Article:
Disclosure Requirements

An issuer conducting a crowdfunding offering is required to file certain information with the SEC on new Form C and to provide this information to investors and the applicable crowdfunding portal facilitating the offering. Among other things, in its offering documents, the issuer is required to disclose:

  • Information about officers and directors as well as owners of 20 percent or more of the issuer;
  • A description of the issuer’s business and the use of proceeds from the offering;
  • The price to the public of the securities or the method for determining the price, the target offering amount, the deadline to reach the target offering amount, and whether the issuer will accept investments in excess of the target offering amount;
  • Certain related-party transactions;
  • A discussion of the issuer’s financial condition; and
  • Financial statements of the issuer that are, depending on the amount offered and sold during a 12-month period:
  • If $100,000 or less, based on information from the issuer’s tax returns and certified by the principal executive officer,
  • If more than $100,000 and but not more than $500,00, reviewed by an independent public accountant, and
  • If more than $500,000, audited by an independent auditor, except that an issuer engaging in a crowdfunding offering for the first time would be permitted to provide reviewed rather than audited financial statements.
  • In any case, if audited financial statements of the issuer are available, then they must be provided.

Issuers are required to amend the offering document during the offering period to reflect material changes and provide updates on the issuer’s progress toward reaching the target offering amount.

In addition, issuers relying on the Regulation Crowdfunding exemption are required to file an annual report with the SEC and provide it to investors.  The reporting requirements will continue until:

  • the issuer is required to file reports under the Exchange Act;
  • the issuer has filed at least one annual report and has fewer than 300 holders of record;
  • the issuer has filed at least three annual reports and has total assets that do not exceed $10 million;
  • the issuer or another party purchases or repurchases all of the securities issued pursuant to the crowdfunding exemption), including any payment in full of debt securities or any complete redemption of redeemable securities; or
  • the issuer liquidates or dissolves in accordance with state law.

Crowdfunding Platforms

Each crowdfunding offering must be conducted exclusively through a single platform operated by an “intermediary” which is either a registered broker or a funding portal – a new type of SEC registrant. The rules require that such an intermediary:

  • Provide investors with educational materials;
  • Take measures to reduce the risk of fraud;
  • Make available information about the issuer and the offering;
  • Provide communication channels to permit discussions about offerings on the platform; and
  • Facilitate the offer and sale of crowdfunded securities.

The rules also prohibit a crowdfunding portal from:

  • Offering investment advice or making recommendations;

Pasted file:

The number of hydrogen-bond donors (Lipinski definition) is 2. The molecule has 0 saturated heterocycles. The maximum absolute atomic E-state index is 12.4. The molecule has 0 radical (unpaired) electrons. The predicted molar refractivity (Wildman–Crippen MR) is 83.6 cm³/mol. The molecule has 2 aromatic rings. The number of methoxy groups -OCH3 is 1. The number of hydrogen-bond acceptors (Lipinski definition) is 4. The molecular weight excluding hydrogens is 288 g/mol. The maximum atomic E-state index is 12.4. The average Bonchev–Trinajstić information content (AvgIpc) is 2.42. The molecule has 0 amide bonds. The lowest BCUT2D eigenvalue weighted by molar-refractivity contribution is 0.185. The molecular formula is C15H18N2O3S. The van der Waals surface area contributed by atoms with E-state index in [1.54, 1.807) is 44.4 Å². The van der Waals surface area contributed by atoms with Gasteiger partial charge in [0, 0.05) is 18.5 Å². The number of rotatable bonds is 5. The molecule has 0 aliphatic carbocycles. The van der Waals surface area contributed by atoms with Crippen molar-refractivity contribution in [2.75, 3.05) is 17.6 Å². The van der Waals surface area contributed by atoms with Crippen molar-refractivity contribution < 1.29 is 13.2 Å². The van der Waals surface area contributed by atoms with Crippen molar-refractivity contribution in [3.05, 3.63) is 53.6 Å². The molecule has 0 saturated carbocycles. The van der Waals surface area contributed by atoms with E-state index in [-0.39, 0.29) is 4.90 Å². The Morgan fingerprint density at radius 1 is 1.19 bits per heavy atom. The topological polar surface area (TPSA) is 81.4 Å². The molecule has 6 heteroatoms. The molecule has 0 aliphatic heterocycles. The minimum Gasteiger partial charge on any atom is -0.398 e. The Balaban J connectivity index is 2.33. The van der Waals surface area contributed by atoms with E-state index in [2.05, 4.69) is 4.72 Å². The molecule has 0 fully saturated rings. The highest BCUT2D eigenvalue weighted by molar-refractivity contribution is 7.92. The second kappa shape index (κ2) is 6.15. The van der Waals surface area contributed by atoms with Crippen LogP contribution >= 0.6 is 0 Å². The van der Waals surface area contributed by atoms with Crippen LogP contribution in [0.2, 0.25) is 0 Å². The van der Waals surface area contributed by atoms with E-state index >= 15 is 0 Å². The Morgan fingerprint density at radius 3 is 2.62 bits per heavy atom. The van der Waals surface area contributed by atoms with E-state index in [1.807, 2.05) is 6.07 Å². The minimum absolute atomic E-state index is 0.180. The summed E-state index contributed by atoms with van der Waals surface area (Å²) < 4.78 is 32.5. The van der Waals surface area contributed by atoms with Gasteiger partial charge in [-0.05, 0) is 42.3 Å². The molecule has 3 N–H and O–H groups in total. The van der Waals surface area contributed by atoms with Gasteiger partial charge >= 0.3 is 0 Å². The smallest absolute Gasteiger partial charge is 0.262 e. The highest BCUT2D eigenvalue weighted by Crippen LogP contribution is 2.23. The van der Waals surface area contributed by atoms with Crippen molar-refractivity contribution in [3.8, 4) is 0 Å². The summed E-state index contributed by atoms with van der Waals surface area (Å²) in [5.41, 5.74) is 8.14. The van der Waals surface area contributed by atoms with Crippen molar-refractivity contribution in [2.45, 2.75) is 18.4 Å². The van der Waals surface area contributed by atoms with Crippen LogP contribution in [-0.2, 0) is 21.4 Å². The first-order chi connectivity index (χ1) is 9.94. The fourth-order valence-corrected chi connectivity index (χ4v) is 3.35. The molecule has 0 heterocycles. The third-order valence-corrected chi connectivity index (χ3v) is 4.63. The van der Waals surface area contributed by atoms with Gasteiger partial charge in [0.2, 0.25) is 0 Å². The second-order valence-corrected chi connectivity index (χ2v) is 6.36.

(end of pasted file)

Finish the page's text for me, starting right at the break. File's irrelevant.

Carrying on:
• Soliciting purchases, sales or offers to buy securities offered or displayed on its platform;
  • Compensating promoters and others for solicitations or based on the sale of securities; and
  • Holding, possessing, or handling investor funds or securities.

The final rules provide a safe harbor under which crowdfunding portals can engage in certain activities, consistent with these restrictions.

Miscellaneous Restrictions

Securities acquired in a crowdfunding offering are generally subject to a one year holding period before they can be resold, subject to certain exceptions. Holders of securities acquired in a crowdfunding offering do not count toward the threshold that requires an issuer to register its securities with the SEC under Section 12(g) of the Exchange Act if the issuer is current in its annual reporting obligation, retains the services of a registered transfer agent and has less than $25 million in assets.

Proposed Pay Ratio Disclosure – Delicate Balancing Act Between Congressional Mandate and Practical Implementation

On September 18, 2013, the SEC proposed the long-awaited and feared pay ratio rules.  The proposed rules embodied in the new Item 402(u) of Regulation S-K implement the mandate of Section 953(b) of the Dodd-Frank Act to disclose the ratio of the median of annual total compensation of all employees (excluding the CEO) to the annual total compensation of the CEO. 

In the proposed rules, the SEC provided registrants with a lot of flexibility in terms of various calculations that should be performed.   However, the SEC conceded that permitting registrants to select a methodology for identifying the median, rather than prescribing a specific methodology, could enable a registrant to “alter the reported ratio to achieve a particular objective with the ratio disclosure, thereby potentially reducing the usefulness of the information.”

Continue reading “Proposed Pay Ratio Disclosure – Delicate Balancing Act Between Congressional Mandate and Practical Implementation”

2 Good Reads

The staff of the SEC issued two useful publications this week. 

The first publication “Accessing the U.S. Capital Markets – A Brief Overview for Foreign Private Issuers” summarizes federal securities law and additional issues applicable to foreign private issuers wishing to access the U.S. capital markets. More specifically, the publication discusses the following matters: qualification as a foreign private issuer; registration and ongoing reporting obligations; exemptions from Securities Act registration (private and limited offerings, offshore sales and resales of restricted securities) and using American Depositary Receipts.